In the absence of any state or federal order, mayors and city councils around Minnesota are passing local requirements to wear masks while indoors to limit the spread of the virus that causes COVID-19.
Already this week, the cities of Winona, Rochester, Mankato and Edina have enacted mask requirements, and similar mandates will be debated this month in Duluth and St. Cloud.
Minneapolis, St. Paul and the 63,000-student University of Minnesota require mask-wearing indoors, and the state Supreme Court mandated masks in all court facilities starting July 13.
In Rochester, home of Mayo Clinic, Mayor Kim Norton said Tuesday that she decided to support the city’s requirement to wear masks in public in part because so few people seemed to be wearing them. Olmsted County’s two-week average of new lab-confirmed cases of COVID-19 is higher than a month ago, putting the county at an elevated “orange” level of alert.
“I didn’t want to move into the red, and then have this huge issue like we’re seeing in Florida, Texas, Alabama and everywhere else,” Norton said. “I know it’s not 100 percent [effective at preventing the spread of the virus]. I’m the first one to admit that. But a solution to slow the spread that is so easy, so inexpensive — why wouldn’t we do it?”
In Edina, Mayor Jim Hovland signed an order that went into effect Monday requiring masks covering the mouth and nose while inside most public places in the city. The City Council will hold a special meeting Wednesday to decide whether to extend the policy.
“If we want our kids to go back to school in the fall, we’ve got to keep them practicing these important habits,” Hovland said in a Facebook post, advocating cloth masks in public, frequent hand-washing and social distancing.
Gov. Tim Walz has acknowledged that he’s considering whether to impose a statewide order. The Minnesota Medical Association, the state Department of Health and the Minnesota Nurses Association are each urging a statewide order.
On the other hand, the Minnesota Chamber of Commerce has said a flexible policy around masking could help reopen the state economy.
Non-medical-grade fabric masks that can be bought in stores or made at home are widely thought to trap the microscopic droplets in a person’s breath that can spread the virus to the people around them.
Similar to a surgical mask worn by a doctor in an operation, a fabric mask worn during a coronavirus pandemic does not protect the wearer, but rather, the people nearby. The tight-fitting N95 respirators worn by doctors and nurses do protect the wearers, but they’re in such short supply that they’re generally reserved for on-the-job health care workers.
Supporters of wearing cloth masks in public say there’s widespread scientific support.
The Minnesota Medical Association noted that a recent non-peer-reviewed paper in the medRxiv preprint service had examined infection rates and mask-wearing and found ample support for masks. Countries with societal norms or government policies supporting mask wearing had mortality increases of 8% in April and May, compared with 54% in the remaining countries, the observational study found.
Support for mask-wearing is not universal, but some critics are coming around. On Feb. 29, U.S. Surgeon General Dr. Jerome Adams tweeted that Americans should “STOP BUYING MASKS” because they don’t prevent people from catching the virus. As of Tuesday, Adams was tweeting in favor of wearing face coverings “to help protect yourself and others around you.”
President Donald Trump, one of the most prominent skeptics of masks in the U.S., last week changed his message and said he supported people wearing masks if they feel good about doing so. But on Monday, White House chief of staff Mark Meadows said on Fox News that a national masking mandate is not in the works.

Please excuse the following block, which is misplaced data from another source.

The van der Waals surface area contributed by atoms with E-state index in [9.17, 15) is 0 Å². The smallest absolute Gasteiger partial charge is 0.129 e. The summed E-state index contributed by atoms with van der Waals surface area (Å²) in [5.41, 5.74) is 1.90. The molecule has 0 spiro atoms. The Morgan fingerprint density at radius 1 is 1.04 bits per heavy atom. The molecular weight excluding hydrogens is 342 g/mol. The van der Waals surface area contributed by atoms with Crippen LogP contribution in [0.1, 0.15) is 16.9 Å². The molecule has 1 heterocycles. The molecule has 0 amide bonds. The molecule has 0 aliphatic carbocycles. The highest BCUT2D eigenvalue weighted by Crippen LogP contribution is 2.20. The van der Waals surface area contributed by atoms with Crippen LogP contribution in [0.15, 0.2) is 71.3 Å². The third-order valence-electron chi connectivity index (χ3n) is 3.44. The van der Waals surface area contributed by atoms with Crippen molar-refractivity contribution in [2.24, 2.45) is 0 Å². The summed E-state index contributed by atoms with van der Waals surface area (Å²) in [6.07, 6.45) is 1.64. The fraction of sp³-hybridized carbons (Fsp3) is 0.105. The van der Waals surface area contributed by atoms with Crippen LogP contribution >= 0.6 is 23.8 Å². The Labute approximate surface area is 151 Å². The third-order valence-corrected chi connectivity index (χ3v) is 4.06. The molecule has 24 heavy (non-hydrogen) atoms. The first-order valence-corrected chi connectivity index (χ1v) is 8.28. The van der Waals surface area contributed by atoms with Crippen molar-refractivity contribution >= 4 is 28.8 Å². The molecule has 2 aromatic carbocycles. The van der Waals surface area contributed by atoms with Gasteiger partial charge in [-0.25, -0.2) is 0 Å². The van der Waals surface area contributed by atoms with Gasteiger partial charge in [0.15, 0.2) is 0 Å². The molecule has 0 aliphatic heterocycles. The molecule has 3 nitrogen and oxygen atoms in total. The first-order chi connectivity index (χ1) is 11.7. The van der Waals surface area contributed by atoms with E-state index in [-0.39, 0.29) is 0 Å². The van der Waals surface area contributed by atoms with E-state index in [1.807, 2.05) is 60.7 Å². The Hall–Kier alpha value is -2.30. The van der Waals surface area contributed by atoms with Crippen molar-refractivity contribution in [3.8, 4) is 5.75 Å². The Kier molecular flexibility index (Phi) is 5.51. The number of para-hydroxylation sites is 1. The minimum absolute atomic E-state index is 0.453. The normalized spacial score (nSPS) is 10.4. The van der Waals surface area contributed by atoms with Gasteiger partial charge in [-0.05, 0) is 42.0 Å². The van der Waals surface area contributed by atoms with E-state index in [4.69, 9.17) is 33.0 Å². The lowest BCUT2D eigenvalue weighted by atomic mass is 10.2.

The mask requirements in Minnesota cities bear broad similarities, but each is different in where, when and how it applies.
In Winona, Mayor Mark Peterson on Tuesday announced a 30-day citywide masking order that requires all residents and visitors to wear face coverings indoors in public buildings and “anywhere where physical distancing is difficult.” The city’s existing emergency declaration gave him the power to unilaterally impose the order, but the City Council can amend or end it at any point.
“The single most important action any Winonan can take to prevent the spread of COVID is to wear a mask,” Peterson said in a statement.
In Mankato, the City Council debated and ultimately passed an ordinance Monday night that lasts for 61 days and requires most people over the age of 12 to wear a mask in public indoors, and for employers to require public-facing employees to wear masks. The measure passed 5-2 after a two-hour debate.
Mankato Mayor Najwa Massad said in e-mail that she voted in favor as a member of the council: “After talking with our citizens that are in the medical field and getting their perspective, it was plain to me how we had to proceed.”
Mankato City Council Member Mark Frost voted against the ordinance, even after its proposed $1,000 fines were reduced to $200 for businesses, because of the skepticism he heard from Michael Osterholm, who Frost called the state’s top epidemiologist.
“He is the one who came out and just said they don’t work,” Frost said, because cloth masks “randomly allow air in, up the sides, or around your cheeks. … I would love to support this. But I think he’s right, that they’re not that great a deal.”
Osterholm, director of the University of Minnesota’s Center for Infectious Disease Research and Policy, has advocated social distancing as the most important risk-reduction tactic and said advocates of masks may be overselling the strength of their scientific evidence.
Even so, Osterholm supports wearing cloth masks, which are not harmful and can be beneficial, even if they don’t provide complete protection.